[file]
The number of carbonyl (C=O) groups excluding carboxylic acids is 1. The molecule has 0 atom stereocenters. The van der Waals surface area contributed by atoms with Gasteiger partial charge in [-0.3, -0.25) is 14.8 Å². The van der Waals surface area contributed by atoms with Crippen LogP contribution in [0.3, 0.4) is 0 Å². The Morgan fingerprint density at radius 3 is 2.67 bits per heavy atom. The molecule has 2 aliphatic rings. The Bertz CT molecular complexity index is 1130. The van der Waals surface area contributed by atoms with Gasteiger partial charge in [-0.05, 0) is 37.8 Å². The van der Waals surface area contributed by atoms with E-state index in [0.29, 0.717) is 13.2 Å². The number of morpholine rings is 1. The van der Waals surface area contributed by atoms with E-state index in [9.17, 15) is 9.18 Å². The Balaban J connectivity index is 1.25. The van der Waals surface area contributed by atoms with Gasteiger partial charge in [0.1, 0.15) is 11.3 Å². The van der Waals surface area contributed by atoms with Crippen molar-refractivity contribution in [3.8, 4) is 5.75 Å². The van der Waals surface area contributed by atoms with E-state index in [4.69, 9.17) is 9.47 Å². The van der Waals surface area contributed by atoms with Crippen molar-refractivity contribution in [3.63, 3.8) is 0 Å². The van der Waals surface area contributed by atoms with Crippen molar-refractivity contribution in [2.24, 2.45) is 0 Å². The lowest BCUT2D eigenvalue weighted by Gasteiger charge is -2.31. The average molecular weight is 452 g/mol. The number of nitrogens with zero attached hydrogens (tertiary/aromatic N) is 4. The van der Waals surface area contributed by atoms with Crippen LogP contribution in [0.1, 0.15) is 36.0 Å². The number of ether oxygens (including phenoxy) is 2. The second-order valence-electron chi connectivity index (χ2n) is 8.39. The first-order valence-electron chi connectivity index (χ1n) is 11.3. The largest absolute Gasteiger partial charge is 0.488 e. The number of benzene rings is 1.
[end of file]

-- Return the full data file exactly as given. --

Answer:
The number of carbonyl (C=O) groups excluding carboxylic acids is 1. The molecule has 0 atom stereocenters. The van der Waals surface area contributed by atoms with Gasteiger partial charge in [-0.3, -0.25) is 14.8 Å². The van der Waals surface area contributed by atoms with Crippen LogP contribution in [0.3, 0.4) is 0 Å². The Morgan fingerprint density at radius 3 is 2.67 bits per heavy atom. The molecule has 2 aliphatic rings. The Bertz CT molecular complexity index is 1130. The van der Waals surface area contributed by atoms with Gasteiger partial charge in [-0.05, 0) is 37.8 Å². The van der Waals surface area contributed by atoms with E-state index in [0.29, 0.717) is 13.2 Å². The number of morpholine rings is 1. The van der Waals surface area contributed by atoms with E-state index in [9.17, 15) is 9.18 Å². The Balaban J connectivity index is 1.25. The van der Waals surface area contributed by atoms with Gasteiger partial charge in [0.1, 0.15) is 11.3 Å². The van der Waals surface area contributed by atoms with Crippen molar-refractivity contribution in [3.8, 4) is 5.75 Å². The van der Waals surface area contributed by atoms with E-state index in [4.69, 9.17) is 9.47 Å². The van der Waals surface area contributed by atoms with Crippen molar-refractivity contribution in [3.63, 3.8) is 0 Å². The van der Waals surface area contributed by atoms with Crippen molar-refractivity contribution in [2.24, 2.45) is 0 Å². The lowest BCUT2D eigenvalue weighted by Gasteiger charge is -2.31. The average molecular weight is 452 g/mol. The number of nitrogens with zero attached hydrogens (tertiary/aromatic N) is 4. The van der Waals surface area contributed by atoms with Crippen LogP contribution in [0.1, 0.15) is 36.0 Å². The number of ether oxygens (including phenoxy) is 2. The second-order valence-electron chi connectivity index (χ2n) is 8.39. The first-order valence-electron chi connectivity index (χ1n) is 11.3. The largest absolute Gasteiger partial charge is 0.488 e. The number of benzene rings is 1.